The Lean Belly Prescription: Diet Review
The Lean Belly Prescription: What You Can Eat
Anything you want. Nothing is off the menu, but Stork suggests replacing sugary beverages with unsweetened drinks and eliminating highly processed refined foods.
Five foods are called out as nature's perfect foods; nuts, milk, eggs, berries, and tomatoes. Lean protein (20-40 grams per meal), whole grains, fruits, vegetables, healthy fats, water, and legumes are also encouraged.
The only calories mentioned in the book are the suggested 200-calorie snacks, including a source of protein and two other food groups. Snacks are recommended midmorning and mid-afternoon to control blood sugar and cravings and reduce the chance of overeating at lunch and dinner.
Alcohol is permitted in reasonable amounts: one drink for women and two drinks for men.
Here is a sample meal plan:
Breakfast: omelet with ham, onion, mushrooms, spinach, and slice of cantaloupe
Snack: orange, Greek yogurt, and trail mix
Lunch: whole wheat quesadilla with chicken, mozzarella cheese, roasted vegetables, and sundried tomato pesto
Snack: strawberries, cottage cheese, and mixed nuts
Dinner: shrimp, bell peppers, asparagus, and onions over brown rice
The Lean Belly Prescription: How It Works
The Lean Belly Prescription works by chipping away at your unhealthy behaviors and replacing them with positive eating habits that will lead to weight loss.
Eating on a schedule, every couple of hours, will help reduce cravings and encourage readers to get in touch with hunger and satiety.
At the core of the diet plan is the NEAT (Non-Exercise Activity Thermogenesis) principle of burning calories without exercise. NEAT is a strategy that's about active living: park further away, take the stairs, avoid escalators, and stand while talking on the phone, for instance.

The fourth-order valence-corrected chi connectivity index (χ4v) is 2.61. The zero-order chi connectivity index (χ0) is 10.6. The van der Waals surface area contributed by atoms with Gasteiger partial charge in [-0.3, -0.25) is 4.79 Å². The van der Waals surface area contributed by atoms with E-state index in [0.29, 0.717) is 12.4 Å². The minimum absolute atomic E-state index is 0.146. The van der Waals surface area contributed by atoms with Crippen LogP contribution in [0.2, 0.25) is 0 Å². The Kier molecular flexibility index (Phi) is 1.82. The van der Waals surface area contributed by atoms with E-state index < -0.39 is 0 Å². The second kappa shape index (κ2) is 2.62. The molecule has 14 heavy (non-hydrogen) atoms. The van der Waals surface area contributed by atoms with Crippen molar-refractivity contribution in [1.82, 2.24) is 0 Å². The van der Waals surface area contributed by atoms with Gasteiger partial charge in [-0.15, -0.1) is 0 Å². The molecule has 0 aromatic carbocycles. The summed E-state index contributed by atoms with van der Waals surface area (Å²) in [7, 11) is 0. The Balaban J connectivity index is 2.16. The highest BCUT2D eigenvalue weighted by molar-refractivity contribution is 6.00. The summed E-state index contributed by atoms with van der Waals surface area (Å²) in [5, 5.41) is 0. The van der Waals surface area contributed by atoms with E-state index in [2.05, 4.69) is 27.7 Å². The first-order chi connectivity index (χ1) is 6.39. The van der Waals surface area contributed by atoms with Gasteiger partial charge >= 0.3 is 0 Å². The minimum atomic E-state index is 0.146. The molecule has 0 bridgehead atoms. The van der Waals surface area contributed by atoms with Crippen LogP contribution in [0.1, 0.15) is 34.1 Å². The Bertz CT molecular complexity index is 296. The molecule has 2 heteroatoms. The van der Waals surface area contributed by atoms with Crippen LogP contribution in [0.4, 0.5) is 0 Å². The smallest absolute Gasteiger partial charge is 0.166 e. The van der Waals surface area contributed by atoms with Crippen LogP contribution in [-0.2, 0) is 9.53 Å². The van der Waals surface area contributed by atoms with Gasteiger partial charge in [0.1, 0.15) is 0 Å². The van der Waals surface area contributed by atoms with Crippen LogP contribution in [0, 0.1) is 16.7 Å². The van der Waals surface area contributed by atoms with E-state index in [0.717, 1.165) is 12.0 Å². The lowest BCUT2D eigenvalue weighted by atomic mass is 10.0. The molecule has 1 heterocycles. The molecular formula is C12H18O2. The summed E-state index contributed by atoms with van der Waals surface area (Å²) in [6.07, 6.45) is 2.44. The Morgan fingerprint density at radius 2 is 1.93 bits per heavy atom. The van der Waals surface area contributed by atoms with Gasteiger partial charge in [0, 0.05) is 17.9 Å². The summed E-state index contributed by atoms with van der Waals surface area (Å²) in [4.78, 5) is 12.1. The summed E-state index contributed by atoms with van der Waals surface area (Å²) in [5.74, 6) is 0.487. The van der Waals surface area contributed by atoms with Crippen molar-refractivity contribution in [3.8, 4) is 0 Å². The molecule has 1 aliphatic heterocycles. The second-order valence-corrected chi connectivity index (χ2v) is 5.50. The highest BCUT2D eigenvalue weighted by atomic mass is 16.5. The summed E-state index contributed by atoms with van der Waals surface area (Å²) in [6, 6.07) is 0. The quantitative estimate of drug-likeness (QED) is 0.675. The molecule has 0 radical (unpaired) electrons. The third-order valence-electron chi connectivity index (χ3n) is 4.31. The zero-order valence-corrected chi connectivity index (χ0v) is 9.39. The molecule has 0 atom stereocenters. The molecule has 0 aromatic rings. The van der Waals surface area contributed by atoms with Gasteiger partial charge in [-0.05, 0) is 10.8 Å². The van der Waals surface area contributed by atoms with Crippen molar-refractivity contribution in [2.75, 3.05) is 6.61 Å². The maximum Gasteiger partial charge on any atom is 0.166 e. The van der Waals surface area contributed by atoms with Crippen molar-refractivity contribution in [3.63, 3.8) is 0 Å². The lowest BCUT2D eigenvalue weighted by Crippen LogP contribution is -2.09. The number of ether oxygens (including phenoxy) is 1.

Exercising 30 minutes per day is ideal, but regular walking and being more active in general is enough to be healthy, Stork says.
The Lean Belly Prescription: Experts' Views
Elisa Zied, MS, RD, New York nutrition consultant and author of Feed Your Family Right, gives Stork's book a thumbs-up for its motivating and well-researched content.
"There are lots of positive aspects to this book, from the author's cheerleading for weight loss, illustrations of exercise, attention to moving more in the day to the solid nutrition and lifestyle advice," Zied says.
Simple, small, and practical tips, Zied says, can make a big difference and offer a new way of thinking about how to lose weight.
Since calories are nowhere to be found in the book and the plan has not been tested, Zied says it is hard to predict if the weight loss promise of up to 15 pounds is realistic. "Bottom line: how much weight you will lose depends on your genetics, current weight, calorie intake and physical activity," she says.
Zied takes issue with the title, choppy layout of information, and lack of recipe nutrient analysis. "Not everyone who loses weight will have flat abdominals and be free of belly fat," she says.
"It claims, on the book cover, to be a diet and weight loss plan, so the recipes should include the nutritional information so dieters know what is in the food they are eating," Zied says.